Updated: May 6, 2019
Jim was becoming increasingly confused and estranged, and his actions were unpredictable. One day his wife asked him to put the kettle on for a cup of tea; he replied ‘yes’. When his wife came back into the kitchen a short while later, he was just standing there staring at the kettle as if it were a foreign object. It seemed he had lost interest in life, his financial affairs were in disarray, and he could no longer find the words to communicate it.
He had forgotten how to drive, read, or perform any normal daily tasks, to the point where he was unable to dress himself in the morning.
His aging and unwell wife was finding it impossible to manage his dementia and their estate any longer, and he clearly could not care for himself. Jim’s wife took him to the doctor and her worst fears were realized – the doctor declared him incapable of making decisions for himself.
It was time to consider plenary guardianship, as Jim was not competent to enter into a Power of Attorney, the document in which a competent person grants authority to another individual to act on his/her behalf. See Dementia and Guardianship
Plenary guardianship is when the court finds an individual incapable of caring for themselves, and therefore gives a legal guardian rights over and responsibilities towards that individual or “ward”. Plenary guardianship must be appointed by the court. This kind of petition would include the name of the person in need of guardianship, their date of birth and address, and a report by a doctor stating the physical and mental incapability of the person. See What is the Difference between Guardianship and Power of Attorney?
Types of Guardianship
Other less restrictive types of guardianship do exist and the court will decide which is suitable for the individual in question. Illinois law permits several different types of adult guardianship:
A limited guardianship permits the guardian to make some, but not all, decisions for the person under the guardianship.
Guardian of the Person and Guardian of the Estate
There are different types of plenary guardianship – it may be as to the person (personal care, education, and medical services) or as to the estate (financial affairs and property) or as to both.
In emergencies, the court may appoint a temporary guardian for up to 60 days to protect a person with special needs’ interests.
A successor guardian takes over the guardianship when the initially appointed guardian no longer can serve.
Parents of children with special needs use testamentary guardianships to protect their children who are living under guardianships in case of the parent’s death.
Duties of the Plenary Guardian
A Plenary Guardian has legal rights by the court to make all decisions for the person that is found to be incompetent. It is important to note that this is a legal appointment, not a medical appointment. The medical report presented to the court is only part of what a judge will consider in making a decision for a potential ward. Once someone is under guardianship they will not be able to engage in certain activities. This is including, but not limited to, their estate. While someone is under the care of a guardian they may not:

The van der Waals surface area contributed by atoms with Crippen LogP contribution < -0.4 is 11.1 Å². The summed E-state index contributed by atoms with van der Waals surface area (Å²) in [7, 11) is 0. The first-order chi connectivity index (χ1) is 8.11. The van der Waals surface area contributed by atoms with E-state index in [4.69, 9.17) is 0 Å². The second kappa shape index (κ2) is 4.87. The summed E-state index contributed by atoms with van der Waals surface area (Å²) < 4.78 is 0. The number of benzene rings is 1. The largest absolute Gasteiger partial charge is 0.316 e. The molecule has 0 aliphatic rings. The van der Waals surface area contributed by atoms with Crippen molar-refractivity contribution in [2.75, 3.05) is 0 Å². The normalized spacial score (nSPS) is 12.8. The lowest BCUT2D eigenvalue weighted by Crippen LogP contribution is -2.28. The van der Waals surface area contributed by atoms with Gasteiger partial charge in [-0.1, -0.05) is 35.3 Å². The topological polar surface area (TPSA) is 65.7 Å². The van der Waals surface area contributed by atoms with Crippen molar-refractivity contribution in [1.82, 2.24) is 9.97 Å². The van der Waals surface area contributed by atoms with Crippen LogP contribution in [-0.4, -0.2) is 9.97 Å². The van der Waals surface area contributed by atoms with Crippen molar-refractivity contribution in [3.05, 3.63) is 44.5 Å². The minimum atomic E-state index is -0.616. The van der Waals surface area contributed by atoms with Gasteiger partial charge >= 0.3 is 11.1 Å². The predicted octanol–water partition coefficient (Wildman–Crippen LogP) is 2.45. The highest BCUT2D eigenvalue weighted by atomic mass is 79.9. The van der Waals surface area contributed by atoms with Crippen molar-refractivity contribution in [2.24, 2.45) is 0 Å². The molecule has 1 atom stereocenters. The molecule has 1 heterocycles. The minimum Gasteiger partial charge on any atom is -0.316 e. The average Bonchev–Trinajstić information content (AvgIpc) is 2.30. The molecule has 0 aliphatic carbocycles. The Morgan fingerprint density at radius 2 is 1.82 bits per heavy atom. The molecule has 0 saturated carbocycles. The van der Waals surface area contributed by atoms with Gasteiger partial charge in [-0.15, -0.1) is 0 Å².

Consent to medical treatment
Make end-of-life decisions
Possess a driver’s license
Manage, buy, or sell property
Own or possess a firearm or weapon
Contract or file lawsuits
The plenary guardian is responsible for managing the needs of that person. If proper housing needs to be secured, it is the responsibility of the guardian. If medical needs have to be addressed, it is the responsibility of the guardian. The guardian is also to manage the client’s financial and insurance needs, including applying for Medicare or Medicaid or Social Security if necessary. Some additional things a plenary guardian can be responsible for include the following:
Determine and monitor residence
Consent to and monitor medical treatment
Consent and monitor non-medical services such as education and counseling
Consent and release of confidential information
Make end-of-life decisions
Act as representative payee
Maximize independence in least restrictive manner
Report to the court about the guardianship status at least annually
Marshall and protect assets
Obtain appraisals of property
Protect property and assets from loss
Receive income for the estate
Make appropriate disbursements
Obtain court approval prior to selling any asset
Report to the court or estate status
Plenary Guardian Requirements
It is required by Illinois law that a plenary guardian be 18 years or older without a felony and capable of the responsibility. It also states that you cannot be in service to the ward other than to provide guardianship services and that there may not be any debt owed to you by the ward. These simple requirements come with much responsibility. Often a well-intended family member is willing to take on this role without fully understanding the magnitude of what they are getting into. Knowing all there is to know to help someone in need of a guardian is challenging. The impact of being the caregiver can be tremendous. See Recognizing the Signs of Caregiver Burnout
If you find yourself in this situation, we suggest you sit down with a good estate and probate attorney experienced in these matters to learn what is involved before you decide to take it on. If you have already accepted an appointment then your attorney might be able to help you manage and understand the requirements.
As advocates and professional guardians we can help you put a plan in place that is easy to follow and maintain. You don’t have be in this alone. With professional expertise you will have the support you need to be the best guardian for your loved one and know you are making the right decisions.
If you have any questions regarding guardianship, please post them below so we can raise awareness and help others who might be facing similar issues.